They seem to have possessed a sense of “ritual” not vastly different than what people possess, going on various discoveries — including a very elaborate group of 176,000-year-old stalagmite constructions found deep (336 meters or 1,102 feet down) in southwestern France in Bruniquel Cave.

“There were two annular (ring) structures, one 6.7 by 4.5 meters, and the other 2.2 by 2.1, with one to 4 layers of aligned broken stalagmites, and short pieces within the layers to support them. There were also 4 stack structures, 2 within the large ring and two outside it. Artificial lighting would have been required as the cave is far beyond the reach of daylight, and 57 of the stalagmite pieces are reddened and 66 blackened by fire. Burnt organic material was also found.”

They quite possible possessed better eyesight than humans, going by the findings of a 2013 study. Considering that they possessed larger eye sockets, and the part of the brain devoted to visual processing was much more developed, this shouldn’t be surprising if true.

On average, their cranial capacity (1600 cm3), and also their brain-to-body ratio was higher than that of humans. (Notably, most ice-age human populations circa 60,000 to 30,000 years ago seem to have possessed a larger brain-to-body ratio than modern humans as well. Though there is some debate on this count.) At birth, Neanderthals and humans were around the same size, but Neanderthal brains by adulthood were larger — considering that they seem to have reached physical “maturity” at a later time than humans (late 20s, rather than earlier as with people), this would make sense. Interestingly, one study found that Neanderthals seem to have possessed brains that are more asymmetric than other hominid brains. (Previously, humans were thought to generally have the most asymmetric brains of any animals, though this may simply be due to a lack of research on the subject.)

Going on best evidence, it seems that they generally lived in groups of lower-number than “humans” have tended to. Seemingly groups made up of extended family. Women seemingly often left the group that they were born into, and “married” into another, going on genetic evidence.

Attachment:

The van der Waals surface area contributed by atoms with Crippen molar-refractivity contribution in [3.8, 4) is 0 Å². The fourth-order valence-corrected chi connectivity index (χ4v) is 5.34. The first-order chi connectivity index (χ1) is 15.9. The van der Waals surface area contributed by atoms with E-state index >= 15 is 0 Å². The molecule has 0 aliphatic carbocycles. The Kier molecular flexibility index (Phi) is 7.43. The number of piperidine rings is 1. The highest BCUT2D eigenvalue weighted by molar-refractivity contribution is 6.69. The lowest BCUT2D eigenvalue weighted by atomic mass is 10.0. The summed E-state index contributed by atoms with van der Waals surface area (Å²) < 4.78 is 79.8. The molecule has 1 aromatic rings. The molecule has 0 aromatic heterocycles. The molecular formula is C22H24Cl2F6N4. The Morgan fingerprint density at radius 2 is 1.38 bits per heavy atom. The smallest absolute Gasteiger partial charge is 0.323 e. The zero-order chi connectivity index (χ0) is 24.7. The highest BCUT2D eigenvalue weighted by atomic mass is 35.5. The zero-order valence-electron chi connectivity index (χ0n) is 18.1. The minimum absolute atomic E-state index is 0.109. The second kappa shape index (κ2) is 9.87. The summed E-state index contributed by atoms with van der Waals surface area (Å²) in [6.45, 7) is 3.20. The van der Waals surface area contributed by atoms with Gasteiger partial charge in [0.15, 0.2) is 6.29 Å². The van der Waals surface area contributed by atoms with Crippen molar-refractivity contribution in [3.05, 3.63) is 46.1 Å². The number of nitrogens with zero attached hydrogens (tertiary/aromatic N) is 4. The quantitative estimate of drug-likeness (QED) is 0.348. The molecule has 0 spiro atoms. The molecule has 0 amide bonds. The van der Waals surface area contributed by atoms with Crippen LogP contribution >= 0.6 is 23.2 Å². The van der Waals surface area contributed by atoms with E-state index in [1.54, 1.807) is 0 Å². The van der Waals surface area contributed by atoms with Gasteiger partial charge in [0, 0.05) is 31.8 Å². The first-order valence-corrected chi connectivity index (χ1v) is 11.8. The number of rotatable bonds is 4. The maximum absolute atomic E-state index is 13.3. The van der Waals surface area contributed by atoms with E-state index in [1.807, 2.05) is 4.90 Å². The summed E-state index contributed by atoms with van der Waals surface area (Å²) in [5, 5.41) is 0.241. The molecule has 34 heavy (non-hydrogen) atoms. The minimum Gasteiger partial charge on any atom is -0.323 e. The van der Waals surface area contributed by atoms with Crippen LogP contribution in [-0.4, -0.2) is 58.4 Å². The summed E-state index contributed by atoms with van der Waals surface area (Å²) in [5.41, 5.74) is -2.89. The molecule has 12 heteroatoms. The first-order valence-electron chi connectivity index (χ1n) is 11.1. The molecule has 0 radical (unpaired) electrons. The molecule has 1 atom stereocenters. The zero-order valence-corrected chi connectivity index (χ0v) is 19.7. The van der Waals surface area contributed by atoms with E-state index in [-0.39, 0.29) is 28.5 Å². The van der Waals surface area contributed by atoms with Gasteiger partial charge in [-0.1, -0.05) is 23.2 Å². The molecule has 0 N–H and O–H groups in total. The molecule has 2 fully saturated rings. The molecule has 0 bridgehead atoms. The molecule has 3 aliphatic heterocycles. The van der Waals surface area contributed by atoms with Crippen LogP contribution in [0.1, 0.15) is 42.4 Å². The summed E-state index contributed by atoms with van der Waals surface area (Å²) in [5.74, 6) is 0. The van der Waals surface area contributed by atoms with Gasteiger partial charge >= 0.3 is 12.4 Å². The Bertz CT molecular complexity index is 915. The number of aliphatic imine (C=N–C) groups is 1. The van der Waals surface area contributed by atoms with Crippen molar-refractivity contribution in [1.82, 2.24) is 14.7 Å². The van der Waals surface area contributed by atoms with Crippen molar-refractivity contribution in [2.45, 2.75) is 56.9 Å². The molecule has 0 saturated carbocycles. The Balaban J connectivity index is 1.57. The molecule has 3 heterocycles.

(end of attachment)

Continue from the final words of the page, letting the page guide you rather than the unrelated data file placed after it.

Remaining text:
As far as their physical qualities, Neanderthals had a much more robust build than humans, and were likely to have been much stronger than humans — particularly with regard to their arms and hands, which possessed a musculature much more robust (more muscle groups and connective tissue attachment points), possibly at the expense of articulation. They were also shorter, with shorter limb lengths, and with a wider barrel-shaped torso/ribcage. Other notable qualities include large, long noses, reduced chins (a cold weather adaption), and heavy brow-ridges. Their noses also, notably, seem to have started higher up on the face than in most humans. Their bones also seem to have been more curved than those of modern humans.

Genetic evidence suggest that some Neanderthals may well have been red-headed, dark-haired, or blonde — a variety of hair colors in other words, with some regional variation. Light skin tones seem likely across the board, and genetic evidence seems to support this.

Recreation of Neanderthal infant from skull

Going on a very limited sample size of 45 long bones, from at most only 14 males and 7 females, Neanderthal males seem to have averaged 164–168 cm (65–66 in) in height, and females 152–156 cm (60–61 in).

Going on a sample size of only 26 specimens, average weight for males was 77.6 kg (171 lbs), and for females 66.4 kg (146 lbs). Without higher sample sizes, and a better knowledge of Neanderthal physiology, though, this is highly speculative.

As far as hunting goes, while early stereotypes postulated a lack of the sophistication required for large-game hunting, a great deal of accumulated evidence proves this projection wrong. Neanderthals seem to have been apex predators, going on actual evidence.

They are known to have been capable of bringing down everything from reindeer, to wild boar, to ibex, to red deer, to larger animals such as the auroch (the wild, much larger and more aggressive animal from which cattle were domesticated), and even, apparently, sometimes animals such as mammoth, straight-tucked elephant, wooly rhinoceros, and the unicorn (elasmotherium).

Family scene Neanderthal recreation

For those wondering about how such a competent sounding hominid could be replaced by people, it’s worth realizing that homo sapiens, by most estimates, seems to have outnumbered neanderthals by a margin of nearly 9 to 1 at the beginning of homo sapiens presence out of Africa. Also notable, is that homo sapiens is known to have introduced and brought with them to Europe and Asia a number of diseases that are still around today. Neanderthals having never been exposed to these diseases, are unlikely to have had any immunity to them. A key point in this is that neanderthals lived in much lower population densities, leaving them unequipped immunologically to deal with the diseases that thrive in high-density populations.